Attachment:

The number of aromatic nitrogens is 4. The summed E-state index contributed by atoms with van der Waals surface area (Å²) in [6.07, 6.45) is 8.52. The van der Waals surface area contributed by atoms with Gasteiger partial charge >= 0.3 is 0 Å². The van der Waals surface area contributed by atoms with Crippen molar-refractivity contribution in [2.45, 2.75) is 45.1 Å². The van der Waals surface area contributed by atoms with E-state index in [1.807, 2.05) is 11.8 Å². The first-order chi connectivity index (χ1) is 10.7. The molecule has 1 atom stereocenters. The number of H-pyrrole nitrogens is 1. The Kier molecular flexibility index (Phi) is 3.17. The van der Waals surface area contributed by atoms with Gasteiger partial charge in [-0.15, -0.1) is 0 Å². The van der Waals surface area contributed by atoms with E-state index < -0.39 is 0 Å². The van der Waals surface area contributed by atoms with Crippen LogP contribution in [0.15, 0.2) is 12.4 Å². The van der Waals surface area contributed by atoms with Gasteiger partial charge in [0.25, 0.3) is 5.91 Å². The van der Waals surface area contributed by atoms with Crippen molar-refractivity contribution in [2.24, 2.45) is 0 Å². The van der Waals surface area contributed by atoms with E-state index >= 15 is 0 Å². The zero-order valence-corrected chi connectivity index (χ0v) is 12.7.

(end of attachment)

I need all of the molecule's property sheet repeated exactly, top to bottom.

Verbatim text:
The number of aromatic nitrogens is 4. The summed E-state index contributed by atoms with van der Waals surface area (Å²) in [6.07, 6.45) is 8.52. The van der Waals surface area contributed by atoms with Gasteiger partial charge >= 0.3 is 0 Å². The van der Waals surface area contributed by atoms with Crippen molar-refractivity contribution in [2.45, 2.75) is 45.1 Å². The van der Waals surface area contributed by atoms with E-state index in [1.807, 2.05) is 11.8 Å². The first-order chi connectivity index (χ1) is 10.7. The molecule has 1 atom stereocenters. The number of H-pyrrole nitrogens is 1. The Kier molecular flexibility index (Phi) is 3.17. The van der Waals surface area contributed by atoms with Gasteiger partial charge in [-0.15, -0.1) is 0 Å². The van der Waals surface area contributed by atoms with E-state index < -0.39 is 0 Å². The van der Waals surface area contributed by atoms with Crippen LogP contribution in [0.15, 0.2) is 12.4 Å². The van der Waals surface area contributed by atoms with Gasteiger partial charge in [0.25, 0.3) is 5.91 Å². The van der Waals surface area contributed by atoms with Crippen molar-refractivity contribution in [2.24, 2.45) is 0 Å². The van der Waals surface area contributed by atoms with E-state index >= 15 is 0 Å². The zero-order valence-corrected chi connectivity index (χ0v) is 12.7.